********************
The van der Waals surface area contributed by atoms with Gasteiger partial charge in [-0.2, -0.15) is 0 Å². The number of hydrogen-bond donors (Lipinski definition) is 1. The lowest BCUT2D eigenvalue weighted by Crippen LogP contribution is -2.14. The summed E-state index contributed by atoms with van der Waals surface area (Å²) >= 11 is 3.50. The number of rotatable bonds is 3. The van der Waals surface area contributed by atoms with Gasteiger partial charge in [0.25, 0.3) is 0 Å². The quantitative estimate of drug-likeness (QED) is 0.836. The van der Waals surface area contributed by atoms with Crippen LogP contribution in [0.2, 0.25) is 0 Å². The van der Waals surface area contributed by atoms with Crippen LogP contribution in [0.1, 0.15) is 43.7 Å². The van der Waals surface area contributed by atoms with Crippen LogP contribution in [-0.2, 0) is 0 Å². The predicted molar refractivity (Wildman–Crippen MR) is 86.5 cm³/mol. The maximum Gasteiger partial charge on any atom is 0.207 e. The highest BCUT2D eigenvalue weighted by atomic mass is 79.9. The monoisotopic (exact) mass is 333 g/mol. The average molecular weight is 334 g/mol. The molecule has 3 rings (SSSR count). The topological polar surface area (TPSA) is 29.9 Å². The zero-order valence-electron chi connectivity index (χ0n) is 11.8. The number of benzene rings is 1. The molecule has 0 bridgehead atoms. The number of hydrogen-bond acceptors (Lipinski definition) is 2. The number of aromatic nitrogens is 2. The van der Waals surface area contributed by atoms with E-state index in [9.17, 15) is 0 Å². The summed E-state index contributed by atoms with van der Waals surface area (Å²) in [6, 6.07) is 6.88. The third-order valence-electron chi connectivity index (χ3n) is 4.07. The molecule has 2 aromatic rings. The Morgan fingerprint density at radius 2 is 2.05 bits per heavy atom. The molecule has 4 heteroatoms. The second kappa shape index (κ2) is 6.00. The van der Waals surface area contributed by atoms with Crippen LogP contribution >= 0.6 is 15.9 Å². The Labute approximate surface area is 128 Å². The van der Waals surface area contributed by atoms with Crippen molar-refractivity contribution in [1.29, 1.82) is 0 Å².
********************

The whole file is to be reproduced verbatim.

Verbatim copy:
The van der Waals surface area contributed by atoms with Gasteiger partial charge in [-0.2, -0.15) is 0 Å². The number of hydrogen-bond donors (Lipinski definition) is 1. The lowest BCUT2D eigenvalue weighted by Crippen LogP contribution is -2.14. The summed E-state index contributed by atoms with van der Waals surface area (Å²) >= 11 is 3.50. The number of rotatable bonds is 3. The van der Waals surface area contributed by atoms with Gasteiger partial charge in [0.25, 0.3) is 0 Å². The quantitative estimate of drug-likeness (QED) is 0.836. The van der Waals surface area contributed by atoms with Crippen LogP contribution in [0.2, 0.25) is 0 Å². The van der Waals surface area contributed by atoms with Crippen LogP contribution in [0.1, 0.15) is 43.7 Å². The van der Waals surface area contributed by atoms with Crippen LogP contribution in [-0.2, 0) is 0 Å². The predicted molar refractivity (Wildman–Crippen MR) is 86.5 cm³/mol. The maximum Gasteiger partial charge on any atom is 0.207 e. The highest BCUT2D eigenvalue weighted by atomic mass is 79.9. The monoisotopic (exact) mass is 333 g/mol. The average molecular weight is 334 g/mol. The molecule has 3 rings (SSSR count). The topological polar surface area (TPSA) is 29.9 Å². The zero-order valence-electron chi connectivity index (χ0n) is 11.8. The number of benzene rings is 1. The molecule has 0 bridgehead atoms. The number of hydrogen-bond acceptors (Lipinski definition) is 2. The number of aromatic nitrogens is 2. The van der Waals surface area contributed by atoms with E-state index in [9.17, 15) is 0 Å². The summed E-state index contributed by atoms with van der Waals surface area (Å²) in [6, 6.07) is 6.88. The third-order valence-electron chi connectivity index (χ3n) is 4.07. The molecule has 2 aromatic rings. The Morgan fingerprint density at radius 2 is 2.05 bits per heavy atom. The molecule has 4 heteroatoms. The second kappa shape index (κ2) is 6.00. The van der Waals surface area contributed by atoms with Crippen LogP contribution >= 0.6 is 15.9 Å². The Labute approximate surface area is 128 Å². The van der Waals surface area contributed by atoms with Crippen molar-refractivity contribution in [1.29, 1.82) is 0 Å².